Pacific man bids to become first climate change refugee

Oct 17, 2013
This undated photo, released by the secretariat of the Pacific community (SPC), shows inhabitants of Kiritimati coral atoll building a stone seawall in their struggle against rising seas

A Pacific islander is attempting to become the world's first climate change refugee in New Zealand as rising seas threaten his low-lying homeland, the man's lawyer said Thursday.

Ioane Teitiota, 37, launched an appeal this week against a decision by New Zealand immigration authorities to refuse him refugee status and deport him to Kiribati in the central Pacific, lawyer Michael Kitt said.

Kitt acknowledged Teitiota's New Zealand visa had expired but said he should not face deportation because of the difficulties he would encounter in Kiribati—which consists of more than 30 coral atolls, most only a few metres (feet) above sea level.

He said rising seas had already swamped parts of Kiribati, destroying crops and contaminating water supplies.

"Fresh water is a basic human right... the Kiribati government is unable, and perhaps unwilling, to guarantee these things because it's completely beyond their control," Kitt told Radio New Zealand.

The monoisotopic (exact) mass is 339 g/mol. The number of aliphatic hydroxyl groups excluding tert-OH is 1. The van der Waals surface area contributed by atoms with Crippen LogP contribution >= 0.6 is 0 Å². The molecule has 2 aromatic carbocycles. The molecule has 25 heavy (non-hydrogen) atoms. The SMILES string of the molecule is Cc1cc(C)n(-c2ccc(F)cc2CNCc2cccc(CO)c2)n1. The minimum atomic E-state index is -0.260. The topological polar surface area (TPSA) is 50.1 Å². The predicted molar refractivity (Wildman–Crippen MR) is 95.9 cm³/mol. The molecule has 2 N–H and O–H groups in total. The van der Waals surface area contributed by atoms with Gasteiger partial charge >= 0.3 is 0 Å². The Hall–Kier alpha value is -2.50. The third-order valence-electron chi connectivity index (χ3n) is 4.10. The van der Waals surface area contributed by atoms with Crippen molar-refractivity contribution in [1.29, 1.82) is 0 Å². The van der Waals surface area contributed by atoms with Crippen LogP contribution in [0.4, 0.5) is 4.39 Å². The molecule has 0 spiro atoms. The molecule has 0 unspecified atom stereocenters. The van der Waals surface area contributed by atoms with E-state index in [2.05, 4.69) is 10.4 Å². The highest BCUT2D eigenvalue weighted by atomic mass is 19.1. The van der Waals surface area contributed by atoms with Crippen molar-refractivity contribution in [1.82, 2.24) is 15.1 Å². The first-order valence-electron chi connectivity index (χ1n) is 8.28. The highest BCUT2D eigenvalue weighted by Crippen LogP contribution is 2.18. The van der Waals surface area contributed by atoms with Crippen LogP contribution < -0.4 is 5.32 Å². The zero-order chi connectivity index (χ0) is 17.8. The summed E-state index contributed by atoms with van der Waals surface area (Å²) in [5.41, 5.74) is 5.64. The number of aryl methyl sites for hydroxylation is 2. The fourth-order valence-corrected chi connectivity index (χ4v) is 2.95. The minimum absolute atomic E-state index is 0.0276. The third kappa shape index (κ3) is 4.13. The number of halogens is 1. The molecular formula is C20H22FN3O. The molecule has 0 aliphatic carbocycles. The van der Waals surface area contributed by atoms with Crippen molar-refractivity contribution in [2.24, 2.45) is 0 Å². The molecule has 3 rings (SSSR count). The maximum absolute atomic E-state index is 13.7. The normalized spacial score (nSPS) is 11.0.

He said Teitiota's case had the potential to set an international precedent, not only for Kiribati's 100,000 residents but for all populations threatened by man-made climate change.

As the environmental problem worsened a new class of refugee was emerging that was not properly covered by existing international protocols, Kitt said.

This file photo shows Tarawa atoll, capital of the vast archipelago nation of Kiribati, pictured on September 11, 2001

"It's a fluid situation, eventually the courts and legislatures are going to have to make a decision on how we deal with this," he said.

Kitt said deporting Teitiota to Kiribati was like forcing a gay person to return to a country where they faced persecution or a domestic violence victim to go somewhere which offered no protection of women's rights.

In refusing Teitiota's application earlier this year, immigration authorities argued that the Kiribati man could not be considered a refugee because no one in his homeland was threatening his life if he returned.

Kitt countered by arguing that the environment in Kiribati was effectively a threat to Teitiota and the three children he fathered in New Zealand, who will have to return with him if he is deported.

"Mr Teitiota is being persecuted passively by the circumstances in which he's living, which the Kiribati government has no ability to ameliorate," he said.

A judge in the Auckland High Court reserved a decision on his appeal on Wednesday and the judgement is expected to be released before the end of the month.

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